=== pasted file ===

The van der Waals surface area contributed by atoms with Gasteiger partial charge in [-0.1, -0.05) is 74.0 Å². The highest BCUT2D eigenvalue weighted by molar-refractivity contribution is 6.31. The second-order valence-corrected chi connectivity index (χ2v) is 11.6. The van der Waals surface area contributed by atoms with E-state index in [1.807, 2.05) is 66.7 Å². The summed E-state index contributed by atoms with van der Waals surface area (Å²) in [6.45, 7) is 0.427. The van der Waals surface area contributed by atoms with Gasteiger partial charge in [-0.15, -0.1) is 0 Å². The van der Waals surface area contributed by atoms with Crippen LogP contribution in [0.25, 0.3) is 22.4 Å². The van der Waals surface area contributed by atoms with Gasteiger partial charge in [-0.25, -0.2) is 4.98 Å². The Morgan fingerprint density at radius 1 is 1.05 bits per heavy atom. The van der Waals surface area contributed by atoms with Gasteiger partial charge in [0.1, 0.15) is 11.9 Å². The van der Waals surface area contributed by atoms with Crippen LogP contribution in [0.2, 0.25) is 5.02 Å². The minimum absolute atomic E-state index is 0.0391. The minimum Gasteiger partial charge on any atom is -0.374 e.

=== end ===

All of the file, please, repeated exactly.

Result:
The van der Waals surface area contributed by atoms with Gasteiger partial charge in [-0.1, -0.05) is 74.0 Å². The highest BCUT2D eigenvalue weighted by molar-refractivity contribution is 6.31. The second-order valence-corrected chi connectivity index (χ2v) is 11.6. The van der Waals surface area contributed by atoms with E-state index in [1.807, 2.05) is 66.7 Å². The summed E-state index contributed by atoms with van der Waals surface area (Å²) in [6.45, 7) is 0.427. The van der Waals surface area contributed by atoms with Gasteiger partial charge in [-0.15, -0.1) is 0 Å². The van der Waals surface area contributed by atoms with Crippen LogP contribution in [0.25, 0.3) is 22.4 Å². The van der Waals surface area contributed by atoms with Gasteiger partial charge in [-0.25, -0.2) is 4.98 Å². The Morgan fingerprint density at radius 1 is 1.05 bits per heavy atom. The van der Waals surface area contributed by atoms with Gasteiger partial charge in [0.1, 0.15) is 11.9 Å². The van der Waals surface area contributed by atoms with Crippen LogP contribution in [0.2, 0.25) is 5.02 Å². The minimum absolute atomic E-state index is 0.0391. The minimum Gasteiger partial charge on any atom is -0.374 e.